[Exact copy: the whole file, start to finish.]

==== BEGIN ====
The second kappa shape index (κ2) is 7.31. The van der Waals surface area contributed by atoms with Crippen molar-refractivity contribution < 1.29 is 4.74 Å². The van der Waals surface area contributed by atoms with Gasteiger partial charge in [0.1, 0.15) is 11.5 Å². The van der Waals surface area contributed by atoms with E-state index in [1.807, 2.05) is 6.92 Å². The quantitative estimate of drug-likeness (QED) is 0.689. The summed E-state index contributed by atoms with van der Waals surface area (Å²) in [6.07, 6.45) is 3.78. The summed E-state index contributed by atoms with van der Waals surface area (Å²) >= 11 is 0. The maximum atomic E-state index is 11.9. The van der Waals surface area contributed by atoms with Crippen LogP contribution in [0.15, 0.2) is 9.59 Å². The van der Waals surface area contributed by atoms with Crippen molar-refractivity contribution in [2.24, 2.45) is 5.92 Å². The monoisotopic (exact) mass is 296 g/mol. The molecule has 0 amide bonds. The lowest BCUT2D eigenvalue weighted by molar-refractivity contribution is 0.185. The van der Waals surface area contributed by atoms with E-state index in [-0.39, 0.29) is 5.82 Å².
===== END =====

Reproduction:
The second kappa shape index (κ2) is 7.31. The van der Waals surface area contributed by atoms with Crippen molar-refractivity contribution < 1.29 is 4.74 Å². The van der Waals surface area contributed by atoms with Gasteiger partial charge in [0.1, 0.15) is 11.5 Å². The van der Waals surface area contributed by atoms with E-state index in [1.807, 2.05) is 6.92 Å². The quantitative estimate of drug-likeness (QED) is 0.689. The summed E-state index contributed by atoms with van der Waals surface area (Å²) in [6.07, 6.45) is 3.78. The summed E-state index contributed by atoms with van der Waals surface area (Å²) >= 11 is 0. The maximum atomic E-state index is 11.9. The van der Waals surface area contributed by atoms with Crippen LogP contribution in [0.15, 0.2) is 9.59 Å². The van der Waals surface area contributed by atoms with Crippen molar-refractivity contribution in [2.24, 2.45) is 5.92 Å². The monoisotopic (exact) mass is 296 g/mol. The molecule has 0 amide bonds. The lowest BCUT2D eigenvalue weighted by molar-refractivity contribution is 0.185. The van der Waals surface area contributed by atoms with E-state index in [-0.39, 0.29) is 5.82 Å².